To promote a fair, rational, comprehensive and sound development of the international cause of arms control, disarmament and non-proliferation, first of all, the international community should follow the purposes and principles of the UN Charter and other universally recognized norms governing international relations, foster a new security concept featuring mutual trust, mutual benefit, equality and coordination, enhance mutual trust through dialogue and promote common security through cooperation. The right of all countries to equal participation in international arms control, disarmament and non-proliferation affairs should be guaranteed and the international process of arms control, disarmament and non-proliferation promoted on the basis of no derogation of the security of all countries.

Secondly, it is of vital importance to give full play to the role of the United Nations and other multilateral institutions. It is essential to respect the authority of the traditional multilateral mechanisms of arms control, disarmament and non-proliferation, and make full use of the existing traditional mechanisms. It is on this premise that parties should and must discuss how to improve the efficiency of the relevant mechanisms.

Thirdly, it needs to be emphasized that political will is the precondition for diplomatic efforts. Multilateral diplomacy is no exception. Universal participation is the key to ensure successful multilateral efforts. Multilateral process should be inclusive and not exclusive. Only by including all the stakeholders, will it be possible for parties to reach multilateral arrangements that are genuinely universal and effective. It is therefore necessary to continue to adhere the principle of consensus in all substantive work on international arms control, disarmament and non-proliferation. This will guarantee the fairness, equality, rationality and universality of the international arrangements.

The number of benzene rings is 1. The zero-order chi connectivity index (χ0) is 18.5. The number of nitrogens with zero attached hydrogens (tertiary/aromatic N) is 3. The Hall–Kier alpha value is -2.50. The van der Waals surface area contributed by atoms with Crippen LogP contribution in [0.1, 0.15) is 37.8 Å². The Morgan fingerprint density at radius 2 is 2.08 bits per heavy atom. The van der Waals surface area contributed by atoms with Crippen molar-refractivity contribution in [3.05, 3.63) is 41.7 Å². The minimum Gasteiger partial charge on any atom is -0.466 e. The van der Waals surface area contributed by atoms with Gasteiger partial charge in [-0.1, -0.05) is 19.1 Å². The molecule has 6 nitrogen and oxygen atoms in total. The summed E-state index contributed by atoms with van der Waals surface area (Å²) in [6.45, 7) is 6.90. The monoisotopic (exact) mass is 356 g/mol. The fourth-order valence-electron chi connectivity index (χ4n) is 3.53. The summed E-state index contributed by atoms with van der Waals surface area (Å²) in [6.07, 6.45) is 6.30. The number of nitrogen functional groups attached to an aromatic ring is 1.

Fourthly, major reforms on traditional multilateral arms control, disarmament and non-proliferation systems need to be realized through convocation of new SSOD. Only SSOD and its preparation process can provide UN Member States with the opportunities to fully and substantively air their views on all the related issues on reforms, and reach new consensus on adjustment to multilateral mechanisms. And it does not matter if consensus cannot be reached quickly among all the parties. The international discussion by itself is a process to create conditions for consensus. What is important is for all parties to attach great importance to and fully use this process and make tireless efforts towards the above goals.

Mr. Chairman,

The Chinese Delegation will continue to follow and take an active part in the related multilateral discussions, and make unswerving efforts to safeguard the traditional multilateral mechanisms within the UN system, accelerate international arms control, disarmament and non-proliferation process, and maintain world peace, security and stability.

Thank you, Mr. Chairman.